Tag Archives: humanize

How to Tell a Story

With interviews that often lasted longer than an hour, editing the documentary down to just 25 minutes was a significant challenge. The writing team had its work cut out for them initially; scouring the transcribed interviews for quotes that beautifully summarized everything we had just learned to create a coherent narrative.

Before splitting into our groups as editors and writers, the class built a rough story outline based off Kino’s goals to humanize, accompany, and complicate the issue of immigration.

Joanna was the first person to introduce us to the idea of humanizing, accompanying, and complicating the issues on the border.
Joanna was the first person to introduce us to the idea of humanizing, accompanying, and complicating the issues on the border.

It was such a natural outline I began to think about how that framework should be used in each story we tell. For example when I talk about my little sister as someone with a disability rather than as a disabled person, I am humanizing her. Her disability is a part of who she is but it is not all that she is. In the same fashion when talking about someone who has been deported, it’s important to remember that they have inherent human dignity, which should be implicit in any retelling of their story. They have been deported but that is only one part of their history, not its entirety.

After seriously considering the idea of the humanize, accompany, and complicate framework, I realized that it’s the way all stories about people should be understood. When I was a younger my pastor put a significant emphasis on learning how to listen deeply. Listening deeply implies that the listener isn’t thinking about how they will respond to the speaker but rather the listener is genuinely engaged with the speaker’s narrative.

While the bottom line is that the general audience will get what they want out of a story, its incredibly important to build every story off this framework. Even in fictional writing, telling a tale about a person without humanizing them makes it impossible for the intended audience to reap the message. Harry Potter wouldn’t be much of a story if all we knew about him was that he was an orphan.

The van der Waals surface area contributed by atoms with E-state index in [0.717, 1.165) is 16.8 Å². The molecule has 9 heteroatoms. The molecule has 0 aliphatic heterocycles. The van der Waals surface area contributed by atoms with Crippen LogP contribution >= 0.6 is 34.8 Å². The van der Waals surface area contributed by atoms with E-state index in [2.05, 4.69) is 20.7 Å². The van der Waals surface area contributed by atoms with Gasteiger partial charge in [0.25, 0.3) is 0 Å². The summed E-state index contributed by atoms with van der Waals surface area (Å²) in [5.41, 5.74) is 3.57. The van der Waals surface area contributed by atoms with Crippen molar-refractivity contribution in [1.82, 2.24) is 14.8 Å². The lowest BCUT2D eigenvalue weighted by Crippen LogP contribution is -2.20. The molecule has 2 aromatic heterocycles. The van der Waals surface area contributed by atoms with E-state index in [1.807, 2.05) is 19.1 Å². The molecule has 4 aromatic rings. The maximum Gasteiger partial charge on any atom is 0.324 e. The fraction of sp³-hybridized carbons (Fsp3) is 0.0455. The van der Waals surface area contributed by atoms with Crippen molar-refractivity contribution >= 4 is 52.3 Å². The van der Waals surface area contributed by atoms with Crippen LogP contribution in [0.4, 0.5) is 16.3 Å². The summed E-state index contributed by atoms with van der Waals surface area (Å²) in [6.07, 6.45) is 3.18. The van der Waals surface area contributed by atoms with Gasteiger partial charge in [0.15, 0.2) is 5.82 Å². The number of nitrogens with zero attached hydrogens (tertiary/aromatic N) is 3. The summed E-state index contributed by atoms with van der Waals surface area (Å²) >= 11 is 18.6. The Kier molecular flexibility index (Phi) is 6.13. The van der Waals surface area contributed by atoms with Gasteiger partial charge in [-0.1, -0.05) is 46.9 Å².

Although our documentary veered off this track later in the week, because it was originally built with that outline, the story accomplishes those goals. It tells a story that we as a Jesuit university can be proud of because it maintains the principle of inherent human dignity in all persons.

What do I say?

As  I lay in my bed after a long day of editing, I find myself missing my airless air mattress that I spent two weeks sleeping on.

I miss the dry heat.

I miss the people we encountered.

I miss the car rides (kinda).

I miss Nogales.

When I came home Saturday, I was immediately asked by a friend how the trip went. But I couldn’t for some reason come up with a clear and concise way to answer her question.

Why?

Because it’s complicated. The immigration crisis is complicated. There isn’t just two sides to this story. The narrative intertwines and intersects different perspectives creating a web of conflicts, relationships and mistreatment.

I can’t compile a paragraph and just explain everything that happened the past two weeks.

How do I explain my emotions when I am so unsure of what I am feeling? Over the past two weeks I’ve felt, mad, ignorant, ashamed, upset, hopeful, excited and unsure. And I am still processing all the experiences and information that I’ve received.

During our interviews we asked the question, “What would you say to people who think they are not responsible for migrants because they are not US citizens?” The response we received every time was, you need to come to the border, you need to see what life is like for the migrant.

And we did just that.

This trip transformed my thoughts on immigration. Through our interviews and experiences,  immigration was humanized. It is easy to disassociate ourselves from it because of distance or lack of interest.  But it’s important to humanize immigration.

When you have to stare at something directly in the face you begin to break away little pieces in order to find the problem. It’s not an easy thing to face a problem so head on. When you do, you realize that you are apart of the problem. We all are. We are not helping fix the current immigration crisis by how we are currently living. People are arrogant of what is actually going on. You might think you have a grasp on what is happening but it is not until you are there facing it head on that you can truly grasp and attain all the conflicts that are happening just in Nogales.

I think what it ultimately comes down to is that there is no easy solution. There are problems not just in Mexico but in the United States. The problem all across the border are effecting all of us, yes all of us. We are all contributing to it.

So how do I explain that to somebody?

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Getting the b-roll.

Well, my hope is that the film will give people just a taste of what is happening and then that will  invite them to learn more and to ask those complicated questions.